As much as I respect the news presented by public broadcasting, it is in essence merely (relatively) non-commercial broadcasting that the government supports in order to ensure under-served markets have access. There is nothing about news gathering that is endemic to its mission.

I imagine that NPR would survive without federal support. Would I miss Diane Rehm? A little but who many talk progrms do we really need, even on NPR?

JohnM said...

Budget cuts probably do need to "hurt" everyone for a variety of reasons. That means me too. I listen to NPR, but it's demise really wouldn't be part of any hurt I would feel. The thing is defunding items like public broadcasting and Fulbright scholarships doen't say to me "we're serious about reducing the the deficit". It's more like ordering a 3/4 lb cheesburger with fries and then saying "hold the pickles cause I'm on a diet".

::athada:: said...

Scott F:

You're on to it, and I can't believe I hadn't thought of it before. Quiz the listeners (divided up by their primary news source) on fact-based, no-opinion information.

There are more biases to work out I supposed: if one segment was less educated to begin with (let's make up a news source: "Faux News"), could the new source be blamed for the segment's starting point? Somehow this would need to be corrected for.

Rick said...

FrGregACCA-

Regarding NPR and David Brooks- It is rare that such institutions never have a regular conservative voice. Instead, it is just a matter of balance regarding those voices. I certainly recommend NPR as a source of news.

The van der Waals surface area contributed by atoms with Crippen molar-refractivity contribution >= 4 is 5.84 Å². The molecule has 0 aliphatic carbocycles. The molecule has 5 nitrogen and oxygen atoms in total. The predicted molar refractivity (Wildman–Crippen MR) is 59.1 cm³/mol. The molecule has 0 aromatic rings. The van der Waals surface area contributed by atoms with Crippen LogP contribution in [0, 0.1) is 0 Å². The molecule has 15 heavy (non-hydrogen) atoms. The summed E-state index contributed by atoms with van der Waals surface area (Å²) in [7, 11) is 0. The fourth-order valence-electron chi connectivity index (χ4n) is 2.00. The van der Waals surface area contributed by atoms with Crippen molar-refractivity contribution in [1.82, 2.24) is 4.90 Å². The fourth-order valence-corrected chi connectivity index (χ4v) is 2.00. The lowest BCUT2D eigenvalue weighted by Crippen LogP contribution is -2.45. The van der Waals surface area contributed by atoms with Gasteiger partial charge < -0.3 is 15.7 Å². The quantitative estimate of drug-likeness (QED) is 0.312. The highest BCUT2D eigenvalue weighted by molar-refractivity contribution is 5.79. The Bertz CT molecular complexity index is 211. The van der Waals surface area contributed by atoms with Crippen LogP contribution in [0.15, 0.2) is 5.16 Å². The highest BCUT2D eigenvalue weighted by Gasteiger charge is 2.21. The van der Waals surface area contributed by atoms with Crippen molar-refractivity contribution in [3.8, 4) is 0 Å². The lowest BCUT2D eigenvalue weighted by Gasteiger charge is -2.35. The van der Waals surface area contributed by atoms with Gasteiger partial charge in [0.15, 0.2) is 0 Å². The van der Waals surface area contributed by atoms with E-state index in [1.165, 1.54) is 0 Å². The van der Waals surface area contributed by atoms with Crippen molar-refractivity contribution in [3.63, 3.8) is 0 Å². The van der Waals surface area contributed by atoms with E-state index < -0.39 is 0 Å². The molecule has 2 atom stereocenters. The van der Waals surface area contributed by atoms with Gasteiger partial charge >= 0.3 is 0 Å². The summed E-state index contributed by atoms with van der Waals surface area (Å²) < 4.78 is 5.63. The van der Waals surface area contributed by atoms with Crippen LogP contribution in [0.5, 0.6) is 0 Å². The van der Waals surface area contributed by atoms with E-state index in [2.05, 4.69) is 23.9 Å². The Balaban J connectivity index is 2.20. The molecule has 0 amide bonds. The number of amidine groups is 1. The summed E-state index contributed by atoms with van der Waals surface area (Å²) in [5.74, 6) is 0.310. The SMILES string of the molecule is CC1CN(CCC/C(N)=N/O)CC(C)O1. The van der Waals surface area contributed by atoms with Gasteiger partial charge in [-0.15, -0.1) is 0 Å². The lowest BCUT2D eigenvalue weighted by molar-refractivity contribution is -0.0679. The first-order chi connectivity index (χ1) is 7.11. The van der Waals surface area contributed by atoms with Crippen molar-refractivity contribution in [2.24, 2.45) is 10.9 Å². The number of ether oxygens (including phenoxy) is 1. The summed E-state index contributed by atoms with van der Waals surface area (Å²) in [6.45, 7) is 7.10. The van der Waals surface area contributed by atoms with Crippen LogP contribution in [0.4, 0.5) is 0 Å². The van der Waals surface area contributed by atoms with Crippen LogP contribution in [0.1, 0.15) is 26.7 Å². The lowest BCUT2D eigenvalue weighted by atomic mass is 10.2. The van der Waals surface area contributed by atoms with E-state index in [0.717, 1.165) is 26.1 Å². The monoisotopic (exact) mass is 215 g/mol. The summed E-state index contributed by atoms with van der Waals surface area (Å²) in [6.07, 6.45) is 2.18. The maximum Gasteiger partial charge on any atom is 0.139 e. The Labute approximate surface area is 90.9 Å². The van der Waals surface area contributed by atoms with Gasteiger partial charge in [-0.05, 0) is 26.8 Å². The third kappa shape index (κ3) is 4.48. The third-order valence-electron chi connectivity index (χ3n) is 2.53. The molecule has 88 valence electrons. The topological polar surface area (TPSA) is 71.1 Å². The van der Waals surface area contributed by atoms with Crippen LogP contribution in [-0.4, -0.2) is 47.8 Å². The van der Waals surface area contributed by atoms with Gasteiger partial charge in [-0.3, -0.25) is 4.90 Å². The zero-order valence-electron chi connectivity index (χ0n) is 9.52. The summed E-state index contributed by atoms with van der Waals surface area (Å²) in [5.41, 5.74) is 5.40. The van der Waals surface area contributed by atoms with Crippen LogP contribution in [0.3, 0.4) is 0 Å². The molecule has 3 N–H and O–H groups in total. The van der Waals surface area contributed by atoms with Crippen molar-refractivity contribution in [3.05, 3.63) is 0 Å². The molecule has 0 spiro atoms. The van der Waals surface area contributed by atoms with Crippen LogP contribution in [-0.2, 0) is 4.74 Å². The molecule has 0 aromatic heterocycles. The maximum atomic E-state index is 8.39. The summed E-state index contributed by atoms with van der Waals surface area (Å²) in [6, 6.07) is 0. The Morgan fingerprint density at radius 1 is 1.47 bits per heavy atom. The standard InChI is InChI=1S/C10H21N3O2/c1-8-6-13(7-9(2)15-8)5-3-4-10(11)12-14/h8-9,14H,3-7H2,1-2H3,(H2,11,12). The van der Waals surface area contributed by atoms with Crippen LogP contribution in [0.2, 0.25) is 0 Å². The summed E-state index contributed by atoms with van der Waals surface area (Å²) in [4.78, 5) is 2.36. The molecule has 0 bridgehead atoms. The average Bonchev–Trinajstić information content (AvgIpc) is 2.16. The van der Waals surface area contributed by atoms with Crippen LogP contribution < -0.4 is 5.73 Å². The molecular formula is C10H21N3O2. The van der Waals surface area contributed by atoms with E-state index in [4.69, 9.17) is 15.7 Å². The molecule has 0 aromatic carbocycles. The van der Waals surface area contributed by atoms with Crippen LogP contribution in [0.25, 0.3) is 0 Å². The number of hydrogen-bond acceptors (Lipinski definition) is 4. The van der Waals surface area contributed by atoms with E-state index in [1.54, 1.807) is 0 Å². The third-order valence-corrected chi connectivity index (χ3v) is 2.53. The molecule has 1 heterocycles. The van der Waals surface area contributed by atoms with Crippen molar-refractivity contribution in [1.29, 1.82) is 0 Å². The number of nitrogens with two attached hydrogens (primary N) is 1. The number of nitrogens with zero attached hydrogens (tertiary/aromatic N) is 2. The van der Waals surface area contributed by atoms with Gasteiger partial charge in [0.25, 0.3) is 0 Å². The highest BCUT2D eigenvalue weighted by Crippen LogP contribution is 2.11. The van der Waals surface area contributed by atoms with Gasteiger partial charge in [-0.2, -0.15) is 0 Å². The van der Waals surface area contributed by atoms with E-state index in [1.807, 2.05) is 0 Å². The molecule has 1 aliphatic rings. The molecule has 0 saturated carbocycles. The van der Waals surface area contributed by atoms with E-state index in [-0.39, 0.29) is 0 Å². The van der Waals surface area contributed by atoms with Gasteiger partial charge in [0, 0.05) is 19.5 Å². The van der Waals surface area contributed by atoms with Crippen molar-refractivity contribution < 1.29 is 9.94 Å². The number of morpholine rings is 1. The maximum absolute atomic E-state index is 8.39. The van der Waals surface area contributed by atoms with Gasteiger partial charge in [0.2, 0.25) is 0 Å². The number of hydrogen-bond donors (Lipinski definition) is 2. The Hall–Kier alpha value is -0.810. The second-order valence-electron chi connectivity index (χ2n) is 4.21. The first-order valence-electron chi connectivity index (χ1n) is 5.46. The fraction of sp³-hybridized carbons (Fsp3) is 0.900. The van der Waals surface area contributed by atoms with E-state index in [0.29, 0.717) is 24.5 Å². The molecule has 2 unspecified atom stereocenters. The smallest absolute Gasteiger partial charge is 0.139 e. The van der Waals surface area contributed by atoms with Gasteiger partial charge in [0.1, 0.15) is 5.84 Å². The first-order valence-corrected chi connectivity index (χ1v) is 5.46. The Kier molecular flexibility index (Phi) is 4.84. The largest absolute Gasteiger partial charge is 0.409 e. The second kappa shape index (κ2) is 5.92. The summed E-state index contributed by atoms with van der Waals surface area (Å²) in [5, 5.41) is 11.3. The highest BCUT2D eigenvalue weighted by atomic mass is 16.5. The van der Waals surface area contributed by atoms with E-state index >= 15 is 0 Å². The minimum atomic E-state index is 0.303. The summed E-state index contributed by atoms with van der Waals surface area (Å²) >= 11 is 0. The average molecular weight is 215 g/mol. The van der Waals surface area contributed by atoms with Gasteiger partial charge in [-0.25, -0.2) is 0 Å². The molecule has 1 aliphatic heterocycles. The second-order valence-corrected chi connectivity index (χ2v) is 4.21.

In regards to Fox, I certainly would not recommend that they be one's single source for news. Absolutely not. However, I would recommend putting them (or other right-leaning sources) in the mix of a variety of sources one listens to.

Again, it is not necessarily about any one source. It is more about listening to a healthy spectrum.

Larkin said...
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FrGregACCA said...

Rick: That is a reasonable response and goal. My problem is, I'm not aware of any "right-leaning" sources that I can really trust. Fox News is completely out in that regard: plus, I am extremely put off by the whole tone with which they present things.

The "Wall Street Joural"? Maybe, except that every time I read one of its editorials, it seems that always there is some glaring fact of which I am aware that the piece seems to completely ignore.

It seems to me that, in general, at least with regard to economic issues, the center has moved pretty far right. Perhaps the opposite is true concerning social issues, but when it comes to them, the media entities on the right usually so overwhelm me concerning their take on economics that I find it hard take them seriously on anything else.

Further, I think that perhaps we have moved so far left on social matters precisely because we have moved to the right with regard to the economy. Or, perhaps better, the fear of moving left on social issues has motivated any number of Americans to vote against their own economic self-interests (and we have not even included the question of race as it relates to these voting patterns).

Rick said...

FrGregACCA:

"My problem is, I'm not aware of any "right-leaning" sources that I can really trust"

I certainly think we should approach all news sources with a critical eye, but that includes both those leaning left and those leaning right. Both have their faults/errors.

That is just one more reason to take in a variety of news, from accross the spectrum.